I recently went to Virginia to visit family. My in laws live on a lake with a screened in porch. We'd typically start the day on the porch enjoying conversation, breakfast, and the morning sun. The rest of the day we'd enjoy walks and runs along tree-lined roads, frisbee golf, swimming in the lake, family meals, and more relaxing and conversation on the porch.
While there I felt like I was sleeping better than at home and I was reminded about a Temecula Ted talk I had watched by Dr. Hizon.(1) He mentioned that a good night sleep begins in the morning and talked about how light affects our sleep. I decided to investigate this a little further and share for friends who have sleep issues.
There are a variety of biochemicals that regulate our sleep and wake cycles and it turns out that light is an important factor in their production and breakdown. Three important and well know biochemicals involved in the sleep and wake cycle are melatonin, cortisol, and serotonin.
Melatonin is a hormone that is made by the pineal gland in the brain. It typically begins to rise in the mid to late evening after the sun has set and helps us to feel sleepy. The level stays high through the night then begins to decline in the morning as the sun rises. Melatonin production is regulated by our internal clocks and by light. Light, in particular blue light, suppresses melatonin production -- which is what you want to help you feel awake and alert in the morning.
Getting outdoors in the morning for a walk or to read, enjoy breakfast, or what not for 20 to 45 minutes can help support a better night sleep. The sun is the best source for blue light and will help suppress melatonin levels and boost cortisol levels which also helps get us going.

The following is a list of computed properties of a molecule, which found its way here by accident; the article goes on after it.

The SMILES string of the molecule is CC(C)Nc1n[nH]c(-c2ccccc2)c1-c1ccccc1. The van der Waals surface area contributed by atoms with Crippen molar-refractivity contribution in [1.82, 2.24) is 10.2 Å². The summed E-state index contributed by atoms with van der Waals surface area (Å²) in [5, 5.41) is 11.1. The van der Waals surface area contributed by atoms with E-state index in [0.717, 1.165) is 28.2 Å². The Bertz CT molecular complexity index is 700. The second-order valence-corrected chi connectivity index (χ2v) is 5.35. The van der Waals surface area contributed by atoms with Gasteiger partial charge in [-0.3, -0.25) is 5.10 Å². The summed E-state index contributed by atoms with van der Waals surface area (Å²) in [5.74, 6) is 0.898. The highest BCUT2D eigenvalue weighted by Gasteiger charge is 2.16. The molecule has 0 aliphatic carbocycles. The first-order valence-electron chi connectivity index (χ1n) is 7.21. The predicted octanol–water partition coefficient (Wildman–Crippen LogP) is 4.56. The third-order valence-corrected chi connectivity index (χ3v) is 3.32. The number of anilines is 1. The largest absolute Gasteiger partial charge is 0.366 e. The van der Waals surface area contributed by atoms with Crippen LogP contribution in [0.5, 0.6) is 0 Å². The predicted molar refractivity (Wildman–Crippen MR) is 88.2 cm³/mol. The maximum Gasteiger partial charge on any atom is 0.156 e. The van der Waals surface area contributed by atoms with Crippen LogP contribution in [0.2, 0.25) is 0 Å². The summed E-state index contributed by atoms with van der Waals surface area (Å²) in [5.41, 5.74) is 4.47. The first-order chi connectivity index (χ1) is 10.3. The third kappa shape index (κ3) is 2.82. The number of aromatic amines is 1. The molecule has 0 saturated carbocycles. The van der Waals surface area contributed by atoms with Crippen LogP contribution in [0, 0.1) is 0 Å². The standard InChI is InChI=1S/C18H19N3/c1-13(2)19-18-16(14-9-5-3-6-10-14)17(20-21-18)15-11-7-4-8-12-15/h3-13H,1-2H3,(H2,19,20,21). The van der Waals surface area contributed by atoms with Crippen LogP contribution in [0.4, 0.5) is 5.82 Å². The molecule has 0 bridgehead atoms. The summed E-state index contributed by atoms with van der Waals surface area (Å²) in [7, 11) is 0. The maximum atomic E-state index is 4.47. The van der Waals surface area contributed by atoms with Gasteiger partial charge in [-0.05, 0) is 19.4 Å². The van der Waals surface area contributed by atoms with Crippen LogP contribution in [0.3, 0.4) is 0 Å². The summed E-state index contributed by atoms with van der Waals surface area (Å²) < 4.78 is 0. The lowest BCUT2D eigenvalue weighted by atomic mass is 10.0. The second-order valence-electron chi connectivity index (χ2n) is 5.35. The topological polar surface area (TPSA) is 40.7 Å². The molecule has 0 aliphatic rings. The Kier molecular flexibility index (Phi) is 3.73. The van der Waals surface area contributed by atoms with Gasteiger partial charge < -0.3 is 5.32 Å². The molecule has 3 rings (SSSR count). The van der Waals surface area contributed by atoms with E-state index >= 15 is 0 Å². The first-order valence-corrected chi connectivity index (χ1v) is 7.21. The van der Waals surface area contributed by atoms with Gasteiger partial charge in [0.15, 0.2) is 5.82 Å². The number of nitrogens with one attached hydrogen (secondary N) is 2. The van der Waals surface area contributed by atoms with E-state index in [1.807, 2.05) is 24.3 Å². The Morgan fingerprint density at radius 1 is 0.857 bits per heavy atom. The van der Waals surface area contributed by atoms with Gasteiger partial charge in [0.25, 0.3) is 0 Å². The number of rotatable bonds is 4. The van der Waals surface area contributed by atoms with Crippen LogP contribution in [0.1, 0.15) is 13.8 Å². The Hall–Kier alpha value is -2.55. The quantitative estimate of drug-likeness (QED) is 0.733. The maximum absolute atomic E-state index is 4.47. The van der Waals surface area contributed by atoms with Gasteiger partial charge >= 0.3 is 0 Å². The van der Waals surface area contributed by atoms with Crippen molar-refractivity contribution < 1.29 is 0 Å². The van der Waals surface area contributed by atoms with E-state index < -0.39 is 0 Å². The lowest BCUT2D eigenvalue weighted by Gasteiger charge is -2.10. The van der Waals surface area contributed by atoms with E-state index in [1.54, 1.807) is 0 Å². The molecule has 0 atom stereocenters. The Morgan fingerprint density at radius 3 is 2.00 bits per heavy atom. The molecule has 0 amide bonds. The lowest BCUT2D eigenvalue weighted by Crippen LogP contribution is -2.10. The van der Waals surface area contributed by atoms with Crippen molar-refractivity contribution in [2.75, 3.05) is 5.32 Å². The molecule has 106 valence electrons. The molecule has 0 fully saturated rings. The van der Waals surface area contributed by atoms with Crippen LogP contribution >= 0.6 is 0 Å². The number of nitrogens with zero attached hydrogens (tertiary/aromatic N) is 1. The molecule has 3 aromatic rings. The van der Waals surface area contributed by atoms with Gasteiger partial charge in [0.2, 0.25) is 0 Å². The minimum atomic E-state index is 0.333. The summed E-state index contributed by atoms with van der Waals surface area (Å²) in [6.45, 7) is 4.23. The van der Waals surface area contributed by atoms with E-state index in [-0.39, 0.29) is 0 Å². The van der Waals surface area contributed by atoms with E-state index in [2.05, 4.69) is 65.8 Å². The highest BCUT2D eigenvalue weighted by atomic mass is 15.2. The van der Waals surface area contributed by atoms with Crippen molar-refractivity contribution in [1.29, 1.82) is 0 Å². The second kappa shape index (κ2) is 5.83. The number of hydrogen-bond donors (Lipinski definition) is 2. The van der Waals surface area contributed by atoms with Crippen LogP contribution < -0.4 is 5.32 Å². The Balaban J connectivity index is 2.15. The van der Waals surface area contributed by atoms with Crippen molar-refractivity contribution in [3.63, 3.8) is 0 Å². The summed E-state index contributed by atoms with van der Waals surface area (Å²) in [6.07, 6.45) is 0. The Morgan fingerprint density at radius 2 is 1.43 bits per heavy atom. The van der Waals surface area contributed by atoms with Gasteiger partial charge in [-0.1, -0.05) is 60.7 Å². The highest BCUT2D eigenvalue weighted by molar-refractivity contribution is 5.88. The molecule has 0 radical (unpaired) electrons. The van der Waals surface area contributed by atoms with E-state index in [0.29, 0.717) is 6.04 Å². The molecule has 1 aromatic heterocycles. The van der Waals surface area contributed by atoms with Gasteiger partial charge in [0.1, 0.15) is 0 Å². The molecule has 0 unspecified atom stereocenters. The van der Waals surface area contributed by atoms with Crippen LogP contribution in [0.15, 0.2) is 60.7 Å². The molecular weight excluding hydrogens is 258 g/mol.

So getting outdoors in the morning is a great way to tell the body it's time to gear up for the day. Morning sunlight helps regulate our sleep wake cycle. Some research indicates that morning light is especially beneficial because of the particular frequencies it emits.(2)
Getting out in the morning sun can also be warming. Body temperature also signals our body that it is time to start the day or wind down.
Sunlight also supports serotonin production. Serotonin is a neurotransmitter that supports both mood and sleep. It is a precursor to melatonin, which is needed for restorative sleep.
On the flip side, electronics and artificial lights can emit blue light. This electronic blue light, although much less powerful than the sun, can still fool our bodies and cause trouble at night. Experts suggest using blue blocking glasses and night shifting electronic devises at night to support better sleep. Avoiding electronics 30 minutes for bed is also a good idea.
If you are concerned about sun exposure remember that early morning sun is much less intense than later in the day. Be sure to speak with your dermatologist or doctor if you'd like to get morning sun but are concerned about UV.
In addition to morning sun exposure, exercising regularly, avoiding heavy evening meals and sleep disrupting foods or beverages, having a regular sleep schedule, a soothing bedtime routine, and a comfortable sleep environment can all help support healthy sleep.
If stress or aches are keeping you up essential oils/aromatherapy, herbal preparations, or massage may also help.
Getting out for some morning sun is an easy way to set the stage for a good night sleep. You'll also make vitamin D and support your body in many other ways -- especially if coupled with a morning walk.
If you have questions about aromatherapy, essential oils, herbs, or formulations contact Tricia.
1. Shedding Light on Sleep Dr. Hizon, accessed 7/5/18 at https://www.vexplode.com/en/tedx/shedding-light-on-sleep-jerry-hizon-md-tedxtemecula/
2. Time to Rethink Your Truth about the Sun? accessed 7/5/18 from: https://www.linkedin.com/pulse/time-rethink-your-truth-sun-jack-kruse/